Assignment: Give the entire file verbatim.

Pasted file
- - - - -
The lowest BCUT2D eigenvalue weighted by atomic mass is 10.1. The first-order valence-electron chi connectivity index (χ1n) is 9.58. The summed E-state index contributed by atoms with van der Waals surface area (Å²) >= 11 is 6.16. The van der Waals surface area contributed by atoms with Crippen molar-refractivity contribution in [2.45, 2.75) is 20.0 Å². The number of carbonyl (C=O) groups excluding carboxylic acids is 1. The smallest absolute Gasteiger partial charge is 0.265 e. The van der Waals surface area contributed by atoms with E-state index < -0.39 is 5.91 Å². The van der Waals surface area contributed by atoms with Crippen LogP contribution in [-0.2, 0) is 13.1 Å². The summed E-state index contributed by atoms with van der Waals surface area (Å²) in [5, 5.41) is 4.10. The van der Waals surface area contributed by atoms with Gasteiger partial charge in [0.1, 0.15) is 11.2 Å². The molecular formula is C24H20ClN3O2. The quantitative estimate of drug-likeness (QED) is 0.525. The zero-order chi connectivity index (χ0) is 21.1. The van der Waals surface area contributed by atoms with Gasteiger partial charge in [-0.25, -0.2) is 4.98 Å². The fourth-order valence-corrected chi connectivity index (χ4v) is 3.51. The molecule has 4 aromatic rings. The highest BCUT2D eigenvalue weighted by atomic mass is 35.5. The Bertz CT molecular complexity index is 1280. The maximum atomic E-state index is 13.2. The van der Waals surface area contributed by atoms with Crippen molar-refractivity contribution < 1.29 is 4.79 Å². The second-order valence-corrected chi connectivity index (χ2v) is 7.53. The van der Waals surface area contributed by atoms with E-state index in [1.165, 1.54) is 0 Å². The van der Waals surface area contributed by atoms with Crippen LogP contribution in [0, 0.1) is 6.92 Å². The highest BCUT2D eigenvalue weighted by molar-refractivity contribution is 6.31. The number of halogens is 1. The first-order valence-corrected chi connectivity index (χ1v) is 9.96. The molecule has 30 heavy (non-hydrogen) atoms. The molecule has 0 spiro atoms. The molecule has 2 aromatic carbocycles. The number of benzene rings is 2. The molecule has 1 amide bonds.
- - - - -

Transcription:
The lowest BCUT2D eigenvalue weighted by atomic mass is 10.1. The first-order valence-electron chi connectivity index (χ1n) is 9.58. The summed E-state index contributed by atoms with van der Waals surface area (Å²) >= 11 is 6.16. The van der Waals surface area contributed by atoms with Crippen molar-refractivity contribution in [2.45, 2.75) is 20.0 Å². The number of carbonyl (C=O) groups excluding carboxylic acids is 1. The smallest absolute Gasteiger partial charge is 0.265 e. The van der Waals surface area contributed by atoms with E-state index < -0.39 is 5.91 Å². The van der Waals surface area contributed by atoms with Crippen LogP contribution in [-0.2, 0) is 13.1 Å². The summed E-state index contributed by atoms with van der Waals surface area (Å²) in [5, 5.41) is 4.10. The van der Waals surface area contributed by atoms with Gasteiger partial charge in [0.1, 0.15) is 11.2 Å². The molecular formula is C24H20ClN3O2. The quantitative estimate of drug-likeness (QED) is 0.525. The zero-order chi connectivity index (χ0) is 21.1. The van der Waals surface area contributed by atoms with Gasteiger partial charge in [-0.25, -0.2) is 4.98 Å². The fourth-order valence-corrected chi connectivity index (χ4v) is 3.51. The molecule has 4 aromatic rings. The highest BCUT2D eigenvalue weighted by atomic mass is 35.5. The Bertz CT molecular complexity index is 1280. The maximum atomic E-state index is 13.2. The van der Waals surface area contributed by atoms with Crippen molar-refractivity contribution < 1.29 is 4.79 Å². The second-order valence-corrected chi connectivity index (χ2v) is 7.53. The van der Waals surface area contributed by atoms with E-state index in [1.165, 1.54) is 0 Å². The van der Waals surface area contributed by atoms with Crippen LogP contribution in [0, 0.1) is 6.92 Å². The highest BCUT2D eigenvalue weighted by molar-refractivity contribution is 6.31. The number of halogens is 1. The first-order valence-corrected chi connectivity index (χ1v) is 9.96. The molecule has 30 heavy (non-hydrogen) atoms. The molecule has 0 spiro atoms. The molecule has 2 aromatic carbocycles. The number of benzene rings is 2. The molecule has 1 amide bonds.